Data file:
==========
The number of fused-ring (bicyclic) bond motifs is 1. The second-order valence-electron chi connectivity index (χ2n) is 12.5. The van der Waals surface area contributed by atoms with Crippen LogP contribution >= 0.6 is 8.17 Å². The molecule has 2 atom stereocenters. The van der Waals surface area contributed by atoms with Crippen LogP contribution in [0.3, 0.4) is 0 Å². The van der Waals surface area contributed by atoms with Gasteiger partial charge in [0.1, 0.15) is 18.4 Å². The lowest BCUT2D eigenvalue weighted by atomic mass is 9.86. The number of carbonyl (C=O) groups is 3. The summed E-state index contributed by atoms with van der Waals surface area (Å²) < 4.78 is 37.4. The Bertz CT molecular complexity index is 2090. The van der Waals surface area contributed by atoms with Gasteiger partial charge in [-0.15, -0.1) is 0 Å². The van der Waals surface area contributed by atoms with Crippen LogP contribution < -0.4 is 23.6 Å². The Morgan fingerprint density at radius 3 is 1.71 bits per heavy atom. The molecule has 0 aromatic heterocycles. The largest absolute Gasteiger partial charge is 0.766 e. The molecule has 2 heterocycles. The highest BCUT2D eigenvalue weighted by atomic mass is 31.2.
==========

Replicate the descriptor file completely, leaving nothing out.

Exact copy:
The number of fused-ring (bicyclic) bond motifs is 1. The second-order valence-electron chi connectivity index (χ2n) is 12.5. The van der Waals surface area contributed by atoms with Crippen LogP contribution >= 0.6 is 8.17 Å². The molecule has 2 atom stereocenters. The van der Waals surface area contributed by atoms with Crippen LogP contribution in [0.3, 0.4) is 0 Å². The van der Waals surface area contributed by atoms with Gasteiger partial charge in [0.1, 0.15) is 18.4 Å². The lowest BCUT2D eigenvalue weighted by atomic mass is 9.86. The number of carbonyl (C=O) groups is 3. The summed E-state index contributed by atoms with van der Waals surface area (Å²) < 4.78 is 37.4. The Bertz CT molecular complexity index is 2090. The van der Waals surface area contributed by atoms with Gasteiger partial charge in [-0.15, -0.1) is 0 Å². The van der Waals surface area contributed by atoms with Crippen LogP contribution < -0.4 is 23.6 Å². The Morgan fingerprint density at radius 3 is 1.71 bits per heavy atom. The molecule has 0 aromatic heterocycles. The largest absolute Gasteiger partial charge is 0.766 e. The molecule has 2 heterocycles. The highest BCUT2D eigenvalue weighted by atomic mass is 31.2.